AJAX makes business sense

I recently had to answer to the: “Should we go with AJAX” question and, for a developer, the answer to this question is not obvious. There are many benefits in using AJAX, both from the user or programmer’s perspective but this particular question is not technical. AJAX is not a programming language but a technique and this calls to a cost management conversation as well as the determination of ROI.

According to Wikipedia, AJAX is “shorthand for Asynchronous JavaScript and XML, is a Web development technique for creating interactive Web applications. The intent is to make Web pages feel more responsive by exchanging small amounts of data with the server behind the scenes, so that the entire Web page does not have to be reloaded each time the user makes a change. This is meant to increase the Web page’s interactivity, speed, and usability.”
AJAX improves both performance and user experience (and often and desirably makes use of Service Oriented Architecture), makes a programmer life easier as it facilitates the development of wikis and the creation of dashboard applications which allows the user to become involved in building the final (tailored) user interface experience. The user actually controls an important part of the look and feel of the final product as well as determines the most important features (from those available) and arranges them to provide the most business value possible.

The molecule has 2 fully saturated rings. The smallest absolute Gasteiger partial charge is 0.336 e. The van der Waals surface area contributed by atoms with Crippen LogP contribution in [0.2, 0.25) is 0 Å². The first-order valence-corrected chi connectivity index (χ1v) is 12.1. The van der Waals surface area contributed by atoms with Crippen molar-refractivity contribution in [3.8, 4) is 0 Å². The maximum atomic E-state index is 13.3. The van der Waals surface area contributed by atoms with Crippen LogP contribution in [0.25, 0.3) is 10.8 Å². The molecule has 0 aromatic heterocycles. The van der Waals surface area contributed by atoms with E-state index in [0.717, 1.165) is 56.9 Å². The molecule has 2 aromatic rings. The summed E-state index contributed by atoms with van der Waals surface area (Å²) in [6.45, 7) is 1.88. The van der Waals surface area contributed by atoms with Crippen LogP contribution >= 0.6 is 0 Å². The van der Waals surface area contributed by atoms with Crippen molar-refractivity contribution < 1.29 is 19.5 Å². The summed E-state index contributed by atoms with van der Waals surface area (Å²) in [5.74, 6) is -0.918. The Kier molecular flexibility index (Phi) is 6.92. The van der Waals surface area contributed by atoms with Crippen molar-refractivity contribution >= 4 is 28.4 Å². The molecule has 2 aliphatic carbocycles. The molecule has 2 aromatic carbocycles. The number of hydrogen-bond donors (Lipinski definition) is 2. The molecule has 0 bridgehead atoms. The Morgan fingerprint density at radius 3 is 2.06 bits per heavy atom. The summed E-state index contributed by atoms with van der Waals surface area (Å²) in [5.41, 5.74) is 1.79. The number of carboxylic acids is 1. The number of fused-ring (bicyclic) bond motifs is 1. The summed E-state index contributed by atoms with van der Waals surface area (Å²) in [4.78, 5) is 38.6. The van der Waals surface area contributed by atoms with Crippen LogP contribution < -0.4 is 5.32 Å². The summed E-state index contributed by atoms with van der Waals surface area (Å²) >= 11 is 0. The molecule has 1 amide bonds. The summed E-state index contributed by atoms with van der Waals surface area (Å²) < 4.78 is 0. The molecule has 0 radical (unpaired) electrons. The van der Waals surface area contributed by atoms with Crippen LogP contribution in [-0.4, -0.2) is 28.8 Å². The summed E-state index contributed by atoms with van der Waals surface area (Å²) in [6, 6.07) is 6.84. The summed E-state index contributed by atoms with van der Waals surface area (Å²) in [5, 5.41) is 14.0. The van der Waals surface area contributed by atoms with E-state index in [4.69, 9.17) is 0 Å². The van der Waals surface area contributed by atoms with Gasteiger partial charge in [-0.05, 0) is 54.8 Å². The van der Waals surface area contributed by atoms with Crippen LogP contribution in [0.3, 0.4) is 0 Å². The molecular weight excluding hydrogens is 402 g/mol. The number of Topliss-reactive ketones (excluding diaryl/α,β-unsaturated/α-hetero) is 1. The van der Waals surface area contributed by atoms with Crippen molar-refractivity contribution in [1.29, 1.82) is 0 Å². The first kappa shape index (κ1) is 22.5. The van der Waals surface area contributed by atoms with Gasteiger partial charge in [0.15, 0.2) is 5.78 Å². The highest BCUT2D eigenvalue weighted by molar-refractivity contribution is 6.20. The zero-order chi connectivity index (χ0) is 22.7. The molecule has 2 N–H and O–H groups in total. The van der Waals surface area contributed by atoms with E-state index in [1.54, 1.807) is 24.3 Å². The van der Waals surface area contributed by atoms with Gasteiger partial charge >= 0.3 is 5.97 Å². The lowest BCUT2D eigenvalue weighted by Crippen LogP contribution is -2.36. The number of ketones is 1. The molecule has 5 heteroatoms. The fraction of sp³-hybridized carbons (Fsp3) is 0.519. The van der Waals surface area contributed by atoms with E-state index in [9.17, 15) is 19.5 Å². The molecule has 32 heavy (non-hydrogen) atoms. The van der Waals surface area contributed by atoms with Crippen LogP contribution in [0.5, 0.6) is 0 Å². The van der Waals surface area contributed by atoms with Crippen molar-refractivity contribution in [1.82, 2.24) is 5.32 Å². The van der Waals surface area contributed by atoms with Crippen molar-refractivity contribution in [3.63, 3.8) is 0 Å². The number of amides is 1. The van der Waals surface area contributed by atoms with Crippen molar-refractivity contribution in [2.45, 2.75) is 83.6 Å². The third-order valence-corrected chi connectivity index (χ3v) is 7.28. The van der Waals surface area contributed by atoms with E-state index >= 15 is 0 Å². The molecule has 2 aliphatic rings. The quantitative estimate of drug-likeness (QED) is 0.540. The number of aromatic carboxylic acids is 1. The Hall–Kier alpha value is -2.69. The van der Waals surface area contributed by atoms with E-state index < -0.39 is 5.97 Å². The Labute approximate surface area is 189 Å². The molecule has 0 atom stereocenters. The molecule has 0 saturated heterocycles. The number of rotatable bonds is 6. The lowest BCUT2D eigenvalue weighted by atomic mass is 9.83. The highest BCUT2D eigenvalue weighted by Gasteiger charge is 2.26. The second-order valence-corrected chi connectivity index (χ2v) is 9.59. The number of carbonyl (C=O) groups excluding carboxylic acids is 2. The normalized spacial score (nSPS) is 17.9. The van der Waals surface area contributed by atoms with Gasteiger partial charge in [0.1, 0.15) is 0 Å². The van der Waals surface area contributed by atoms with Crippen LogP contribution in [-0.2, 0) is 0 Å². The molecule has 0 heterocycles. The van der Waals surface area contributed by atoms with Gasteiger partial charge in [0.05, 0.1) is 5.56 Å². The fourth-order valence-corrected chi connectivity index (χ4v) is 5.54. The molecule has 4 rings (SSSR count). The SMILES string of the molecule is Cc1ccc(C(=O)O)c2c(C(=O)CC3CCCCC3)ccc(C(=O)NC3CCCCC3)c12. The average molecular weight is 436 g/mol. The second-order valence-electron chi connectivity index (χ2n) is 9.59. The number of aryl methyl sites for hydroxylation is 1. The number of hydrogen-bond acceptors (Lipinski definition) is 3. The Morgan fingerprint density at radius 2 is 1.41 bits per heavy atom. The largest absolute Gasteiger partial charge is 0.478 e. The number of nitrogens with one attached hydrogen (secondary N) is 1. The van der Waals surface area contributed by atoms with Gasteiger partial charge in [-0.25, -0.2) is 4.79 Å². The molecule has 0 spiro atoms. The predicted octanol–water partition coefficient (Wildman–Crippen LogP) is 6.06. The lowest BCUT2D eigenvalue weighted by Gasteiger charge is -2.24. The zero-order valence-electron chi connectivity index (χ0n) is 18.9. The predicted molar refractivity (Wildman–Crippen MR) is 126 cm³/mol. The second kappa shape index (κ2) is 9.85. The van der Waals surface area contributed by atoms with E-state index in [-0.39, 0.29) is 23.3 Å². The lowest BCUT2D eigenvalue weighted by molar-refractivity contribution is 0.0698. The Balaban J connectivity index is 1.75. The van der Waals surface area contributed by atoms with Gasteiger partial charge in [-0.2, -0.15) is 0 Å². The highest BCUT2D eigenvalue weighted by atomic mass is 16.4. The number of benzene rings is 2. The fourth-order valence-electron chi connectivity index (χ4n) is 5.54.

There are voices like John Crupi’s that say: “AJAX + SOA: The Next Killer App” and it is the direction on which Microsoft itself is moving. It is important as AJAX leads the “Web 2.0” revolution and brings desktop-like experiences inside the web browser.
To come back to the question that triggered this article, the Open Ajax Alliance website provides a great article on when AJAX Makes Business Sense. It’s a must-read as it provides the whitepaper to bring before the non-technical manager. As of why, a programmer can only say: “Let’s do it with AJAX”.

Exciting times folks, and the internet can only get closer to simplicity as web pages become richer and cleaner, but switching or even starting with AJAX involves thorough and honest internal evaluation and cost management.

Next Generation Applications have to be a part of this productivity improvement brought forth by those techniques as this platform-independent runtime technology is well-suited for next-generation SOA applications. What makes an answer to the above question, even though there is so much to say, is that AJAX enables a rich user experience with enhanced productivity at the cost of changing your optics and grasping the concept. I believe that those costs should be lower and development time should be reduced while the result is a rich user experience in a server-based application deployment that obviously provides lower maintenance costs as it replaces the desktop application.
4 replies
  1. Bogdan Badulescu
    Bogdan Badulescu says:

    What post Annique? Please add the link to it here so that we can read it and comment on it. Thank you for your comments. Subscribe to my newsletter or to the feed to keep in touch.

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